A Tale of Two Indians

Leslie Tobias Olsen
Portrait of a European colonist in the dress of a member of the Delaware tribe

The image below is the frontispiece to one of the most well-known Indian captivity stories. It shows Peter Williamson in the dress of a Delaware Indian and illustrates the book he wrote titled, French and Indian cruelty: exemplified in the life, and various vicissitudes of fortune, of Peter Williamson..., London 1752. Here we see what appears to be a Delaware Indian in fascinating detail. Wearing a feathered headdress, wampum belt, gorget, and moccasins and carrying a gun or musket and a scalping knife, the man smokes a hatchet pipe while standing before a group of dancers and men paddling a canoe. The ethnographic details seem authentic–from the hatchet pipe he is smoking to his powder horn. But the image we are looking at has a more complex tale to tell.

Portrait of a European colonist dressed as member of the Delaware tribe

Peter Williamson’s story is an interesting one. His book tells of his capture in Aberdeen, Scotland, by a professional gang who ran a lucrative business selling indentured servants to America. The story encompasses shipwreck, rescue, slavery, manumission, marrying an heiress, capture by brutal Indians, escape from same, enlistment in the British army, grueling fighting and grievous wounds, capture by the French as a prisoner of war, and exchange back again to the British Isles. The publication of the book gave Williamson the wherewithal to proceed back to Scotland where he successfully prosecuted his kidnappers, compiled the first city directory of Edinburgh, established the first penny post there, and kept a tavern where he was known as Indian Peter. He often, it was said, dressed up in his Indian finery for his customers. The details of his account have been questioned by scholars; he wrote his book to raise money and, without doubt, embellished it greatly. Nevertheless, Williamson's narrative was very popular at the time and served as a model for other captivity narratives.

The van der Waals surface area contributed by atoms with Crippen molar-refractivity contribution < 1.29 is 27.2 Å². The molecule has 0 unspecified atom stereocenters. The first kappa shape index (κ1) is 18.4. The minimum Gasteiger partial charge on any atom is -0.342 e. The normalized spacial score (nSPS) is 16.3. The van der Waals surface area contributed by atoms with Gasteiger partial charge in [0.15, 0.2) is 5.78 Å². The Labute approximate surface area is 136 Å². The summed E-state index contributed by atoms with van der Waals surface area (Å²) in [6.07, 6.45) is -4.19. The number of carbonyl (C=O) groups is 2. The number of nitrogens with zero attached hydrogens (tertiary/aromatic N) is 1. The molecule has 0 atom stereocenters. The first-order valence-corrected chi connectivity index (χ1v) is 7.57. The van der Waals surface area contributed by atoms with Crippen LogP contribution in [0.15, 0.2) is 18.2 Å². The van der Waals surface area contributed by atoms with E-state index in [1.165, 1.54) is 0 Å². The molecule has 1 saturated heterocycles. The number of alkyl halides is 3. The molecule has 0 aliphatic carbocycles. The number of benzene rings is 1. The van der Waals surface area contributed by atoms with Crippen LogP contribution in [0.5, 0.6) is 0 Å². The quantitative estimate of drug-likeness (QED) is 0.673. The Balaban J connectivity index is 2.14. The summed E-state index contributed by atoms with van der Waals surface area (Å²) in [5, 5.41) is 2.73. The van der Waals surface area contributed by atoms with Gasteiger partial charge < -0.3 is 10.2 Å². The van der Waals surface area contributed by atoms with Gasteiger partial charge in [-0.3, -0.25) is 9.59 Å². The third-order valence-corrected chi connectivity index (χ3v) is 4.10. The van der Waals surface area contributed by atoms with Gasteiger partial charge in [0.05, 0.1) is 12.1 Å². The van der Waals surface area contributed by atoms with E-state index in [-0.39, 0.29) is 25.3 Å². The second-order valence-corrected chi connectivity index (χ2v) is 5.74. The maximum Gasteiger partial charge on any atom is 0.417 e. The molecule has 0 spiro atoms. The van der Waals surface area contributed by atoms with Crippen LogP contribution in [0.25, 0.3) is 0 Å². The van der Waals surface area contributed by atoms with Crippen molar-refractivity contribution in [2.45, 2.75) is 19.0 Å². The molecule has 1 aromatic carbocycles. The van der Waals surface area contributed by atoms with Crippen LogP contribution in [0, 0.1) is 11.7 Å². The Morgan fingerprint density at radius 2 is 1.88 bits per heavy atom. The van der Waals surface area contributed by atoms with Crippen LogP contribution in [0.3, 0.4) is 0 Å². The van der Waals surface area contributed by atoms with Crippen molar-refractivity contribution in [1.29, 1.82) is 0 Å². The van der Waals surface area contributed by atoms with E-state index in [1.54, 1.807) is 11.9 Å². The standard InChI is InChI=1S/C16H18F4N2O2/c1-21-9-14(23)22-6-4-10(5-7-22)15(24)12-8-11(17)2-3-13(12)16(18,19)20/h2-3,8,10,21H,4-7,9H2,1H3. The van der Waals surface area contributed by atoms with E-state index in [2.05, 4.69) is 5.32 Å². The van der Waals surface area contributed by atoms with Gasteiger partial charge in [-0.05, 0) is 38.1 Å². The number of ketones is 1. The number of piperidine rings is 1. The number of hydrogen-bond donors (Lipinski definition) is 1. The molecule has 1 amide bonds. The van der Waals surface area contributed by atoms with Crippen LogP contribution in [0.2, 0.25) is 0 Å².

Shown below is another image from a book published in 1766. Here it is used to illustrate “A Delaware Indian. with his Tomohawk scalping knife, &c.” and was printed as the frontispiece to Pierre-François-Xavier de Charlevoix, A voyage to North-America: undertaken by command of the present King of France, Dublin, 1766. Clearly closely copied from Williamson’s image, this image seems be a factual depiction of a Delaware Indian. (That the images are reversed only supports the fact that one of the images is directly copied from the other–tracing a print onto an engraving plate would reverse the copied image when printed.)

Portrait of a member of the Delaware tribe

This image of an actual Delaware Indian, however, was seemingly printed fourteen years after the image showing Peter Williamson in Indian costume. How authentic is the depiction of the Delaware Indian, one wonders? Was Williamson's illustration taken from an earlier image? Are the cultural details revealed in the images realistic or do they reflect a European's notion of how a Delaware Indian would be attired? Promulgating more questions than answers, these two images are, nonetheless, fascinating for questions they raise.

Leslie Tobias Olsen, June 2008